to Bishop F(rancis) P. McFarland (of: Hartford, Connecticut)

Hendricken has just come from Bristol where he saw Father (Michael B.) Roddan with Dr. Doherty. His condition remains the same. He will be driven to Waterbury Sunday next and on Monday Hendricken will take him to New York. Doherty thinks that a few weeks will be sufficient for him in the hospital, that he will soon learn what the physicians can do for him and return home to apply it. The people of Bristol and Plymouth are very anxious for Mass next Sunday and if McFarland can send a priest, one to two hundred dollars might be realized for the seminarians. If McFarland will telegraph that a priest will be there Hendricken will take care that the people know it. Father Roddan would wish it and suggested it. Hendricken is in great haste to catch the post.

I-1-c - A.L.S. - 2pp. - 8vo. - {2}


1867 April 15
Kehoe, L(awrence): New York (City), New York
 to (Orestes A. Brownson): (Elizabeth, New Jersey)

Kehoe has sent Brownson some books from which Father (Isaac) Hecker wants an article written. He encloses a check for the Cousin article since he is "flush" just now. P.S.—Brownson will have a chance to smack the translation. It was marked up. Kehoe saw some of the proofs.

I-4-d - A.L.S. - 1pg. - 8vo. - {2}


1867 Apr. 15
Sadlier, J(ames): New York (City), (New York)
 to (Orestes A. Brownson): (Elizabeth, New Jersey)

Sadlier believes that Brownson did not receive his letter of April 12. He is sorry to hear that Brownson is a cripple. He likes Brownson's articles in the Tablet. (James) McMaster never noticed the Tablet during the two years Dr. Anderson edited the paper because very few outside papers took any notice of his articles. The contrary is the case now. Hence the anger of the man of the Freeman's Journal. Sadlier and family will pay Brownson a visit the coming Wednesday if the weather is fine when some matters may be talked over.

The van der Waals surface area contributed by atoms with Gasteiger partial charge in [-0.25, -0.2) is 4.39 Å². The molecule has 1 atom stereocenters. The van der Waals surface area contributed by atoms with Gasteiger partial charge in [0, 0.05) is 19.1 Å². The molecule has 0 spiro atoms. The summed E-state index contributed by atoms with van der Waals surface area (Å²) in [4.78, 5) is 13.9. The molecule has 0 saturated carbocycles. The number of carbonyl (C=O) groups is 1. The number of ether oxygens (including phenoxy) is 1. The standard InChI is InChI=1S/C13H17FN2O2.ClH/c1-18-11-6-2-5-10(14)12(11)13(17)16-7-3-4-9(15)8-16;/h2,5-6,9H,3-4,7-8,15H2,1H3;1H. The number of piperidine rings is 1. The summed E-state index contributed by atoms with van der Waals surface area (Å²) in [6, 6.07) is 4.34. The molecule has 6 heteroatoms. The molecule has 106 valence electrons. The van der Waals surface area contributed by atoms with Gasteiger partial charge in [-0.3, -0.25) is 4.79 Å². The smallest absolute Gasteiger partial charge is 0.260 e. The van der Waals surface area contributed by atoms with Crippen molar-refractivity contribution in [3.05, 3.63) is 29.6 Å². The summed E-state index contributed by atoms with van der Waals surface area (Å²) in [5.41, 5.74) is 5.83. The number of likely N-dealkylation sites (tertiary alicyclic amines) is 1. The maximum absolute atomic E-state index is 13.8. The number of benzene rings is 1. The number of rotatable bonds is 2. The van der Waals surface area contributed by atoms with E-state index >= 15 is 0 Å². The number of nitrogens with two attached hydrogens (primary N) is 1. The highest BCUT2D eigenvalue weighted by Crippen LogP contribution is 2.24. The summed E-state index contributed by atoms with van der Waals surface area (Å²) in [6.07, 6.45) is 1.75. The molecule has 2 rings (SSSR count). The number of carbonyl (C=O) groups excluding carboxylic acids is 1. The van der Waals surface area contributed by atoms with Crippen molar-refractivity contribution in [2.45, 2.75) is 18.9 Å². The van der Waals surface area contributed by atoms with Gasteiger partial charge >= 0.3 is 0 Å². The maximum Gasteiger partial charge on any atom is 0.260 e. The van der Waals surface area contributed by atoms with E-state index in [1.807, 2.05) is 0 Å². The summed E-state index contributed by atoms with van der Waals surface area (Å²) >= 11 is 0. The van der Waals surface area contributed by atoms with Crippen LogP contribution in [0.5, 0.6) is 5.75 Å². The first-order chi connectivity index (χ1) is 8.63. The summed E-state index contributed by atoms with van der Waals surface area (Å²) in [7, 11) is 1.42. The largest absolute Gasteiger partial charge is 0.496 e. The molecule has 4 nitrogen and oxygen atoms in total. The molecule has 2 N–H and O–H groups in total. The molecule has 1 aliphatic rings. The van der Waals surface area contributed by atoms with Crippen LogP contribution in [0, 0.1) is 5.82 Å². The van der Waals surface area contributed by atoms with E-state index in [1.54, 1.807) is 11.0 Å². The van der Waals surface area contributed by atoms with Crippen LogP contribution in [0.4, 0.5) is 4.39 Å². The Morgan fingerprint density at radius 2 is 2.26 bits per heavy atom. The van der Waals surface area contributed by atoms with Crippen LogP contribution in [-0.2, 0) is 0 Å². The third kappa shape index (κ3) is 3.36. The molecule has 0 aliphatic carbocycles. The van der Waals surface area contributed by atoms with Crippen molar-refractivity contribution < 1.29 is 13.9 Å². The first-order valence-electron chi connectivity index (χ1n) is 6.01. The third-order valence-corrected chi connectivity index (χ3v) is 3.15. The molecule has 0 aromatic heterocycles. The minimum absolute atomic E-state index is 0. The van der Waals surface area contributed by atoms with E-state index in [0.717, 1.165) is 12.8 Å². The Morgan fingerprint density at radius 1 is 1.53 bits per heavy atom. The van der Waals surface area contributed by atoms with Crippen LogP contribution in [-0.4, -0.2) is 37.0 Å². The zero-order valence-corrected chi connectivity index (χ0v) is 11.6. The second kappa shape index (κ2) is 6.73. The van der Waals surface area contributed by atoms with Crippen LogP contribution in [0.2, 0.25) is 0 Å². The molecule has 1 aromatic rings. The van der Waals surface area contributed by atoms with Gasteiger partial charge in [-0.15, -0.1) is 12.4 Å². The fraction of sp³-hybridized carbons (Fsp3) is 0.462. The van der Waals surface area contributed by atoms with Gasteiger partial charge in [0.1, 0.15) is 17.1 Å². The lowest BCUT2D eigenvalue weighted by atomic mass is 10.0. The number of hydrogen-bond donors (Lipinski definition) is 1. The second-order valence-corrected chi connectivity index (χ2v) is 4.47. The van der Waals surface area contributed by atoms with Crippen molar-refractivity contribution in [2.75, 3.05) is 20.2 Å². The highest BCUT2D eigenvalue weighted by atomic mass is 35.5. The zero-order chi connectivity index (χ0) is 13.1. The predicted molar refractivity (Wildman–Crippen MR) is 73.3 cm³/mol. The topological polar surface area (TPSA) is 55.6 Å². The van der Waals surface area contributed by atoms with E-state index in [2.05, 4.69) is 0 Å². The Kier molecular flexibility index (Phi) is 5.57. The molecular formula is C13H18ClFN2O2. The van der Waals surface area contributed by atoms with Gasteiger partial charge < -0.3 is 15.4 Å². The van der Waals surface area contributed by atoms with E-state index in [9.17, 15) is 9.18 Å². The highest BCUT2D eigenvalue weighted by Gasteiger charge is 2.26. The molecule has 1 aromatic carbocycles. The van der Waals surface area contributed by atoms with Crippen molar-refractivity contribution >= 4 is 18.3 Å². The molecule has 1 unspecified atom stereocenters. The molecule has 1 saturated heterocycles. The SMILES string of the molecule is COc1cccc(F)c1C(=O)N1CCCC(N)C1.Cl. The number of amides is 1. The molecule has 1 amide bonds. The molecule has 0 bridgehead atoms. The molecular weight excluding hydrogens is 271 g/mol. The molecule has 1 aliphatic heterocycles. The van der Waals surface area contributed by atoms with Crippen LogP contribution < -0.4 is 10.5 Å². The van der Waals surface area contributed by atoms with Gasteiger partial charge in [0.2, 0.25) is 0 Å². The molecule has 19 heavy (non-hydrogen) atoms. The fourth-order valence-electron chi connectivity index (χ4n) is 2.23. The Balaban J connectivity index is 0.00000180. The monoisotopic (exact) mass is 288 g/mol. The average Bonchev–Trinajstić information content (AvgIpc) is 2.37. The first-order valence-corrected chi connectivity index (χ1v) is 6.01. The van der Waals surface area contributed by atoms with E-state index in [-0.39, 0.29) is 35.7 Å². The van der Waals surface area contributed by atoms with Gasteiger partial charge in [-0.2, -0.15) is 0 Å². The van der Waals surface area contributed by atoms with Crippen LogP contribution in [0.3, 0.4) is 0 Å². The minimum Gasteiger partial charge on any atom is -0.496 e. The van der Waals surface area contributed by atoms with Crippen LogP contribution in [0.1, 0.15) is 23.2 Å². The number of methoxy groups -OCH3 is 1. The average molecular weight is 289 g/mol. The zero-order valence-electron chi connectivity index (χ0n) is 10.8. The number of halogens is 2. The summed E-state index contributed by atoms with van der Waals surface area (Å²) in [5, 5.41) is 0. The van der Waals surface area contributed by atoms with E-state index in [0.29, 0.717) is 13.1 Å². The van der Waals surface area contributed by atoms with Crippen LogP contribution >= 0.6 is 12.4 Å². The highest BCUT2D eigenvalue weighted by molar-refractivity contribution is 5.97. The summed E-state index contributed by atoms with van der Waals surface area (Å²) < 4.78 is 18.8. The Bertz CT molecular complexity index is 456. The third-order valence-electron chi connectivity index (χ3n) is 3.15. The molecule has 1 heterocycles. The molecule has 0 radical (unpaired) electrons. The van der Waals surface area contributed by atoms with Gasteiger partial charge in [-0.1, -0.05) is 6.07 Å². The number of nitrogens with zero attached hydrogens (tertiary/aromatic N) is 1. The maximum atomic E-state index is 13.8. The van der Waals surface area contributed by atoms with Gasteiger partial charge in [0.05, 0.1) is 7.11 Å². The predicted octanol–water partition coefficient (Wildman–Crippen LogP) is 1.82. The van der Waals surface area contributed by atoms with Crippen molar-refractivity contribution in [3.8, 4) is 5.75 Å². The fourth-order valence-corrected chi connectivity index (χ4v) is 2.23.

I-4-d - A.L.S. - 2pp. - 12mo. - {5}


1867 April 15
Young, Father (Nicholas) R.: Kenton, Ohio
 to Archbishop (John Baptist Purcell: of Cincinnati, Ohio)

He is getting on well. He knows this is a subject of solace to Purcell. The spiritual condition of his people is not as high as it should be. They have been too long without a shepherd. There is much more practical religion outside of Kenton congregation proper. His Lenten devotions were scantily attended. There is much good liberal sentiment among the protestants. A large portion of the church debt $900 still presses upon them. The prospects of building a school-house and residence are rather dull. But he is not dicouraged. He has decided to spend one Sunday at Faust, one at Johnstown, and two at Kenton. Last week 20 Catholic Children were brought from the East and sold for $10 a piece. They could get Catholic homes for only two.

II-5-c - A.L.S. - 4pp. - 12mo. - {1}


1867 Apr. 17
Beerhorst, Father H(enry): Grand Rapids, (Michigan)
 to Bishop (Peter Paul Lefevere): (Detroit, Michigan)

From the settlement, Ada, a Protestant, Robert Heare, intends to marry Catholic Bridget Sullivan. He was married in England where his wife died 3 months ago, and has 3 children. He has written testimonial of his wife's death, and a Catholic gentleman is willing to testify to this death by an oath; Beerhorst cannot ascertain Heare's baptism; he asks for necessary dispensation. Father (Charles) Wapelhorst will be here for Easter day; also a young priest, a class-mate, who will say his first Mass in his church on next Thursday. Should he stay over Sunday, Beerhorst asks permission to go with Wapelhorst to Milwaukee to stay over Sunday. He sends the deed of the cemetery for Big Rapids, where he hopes a church will be built very soon.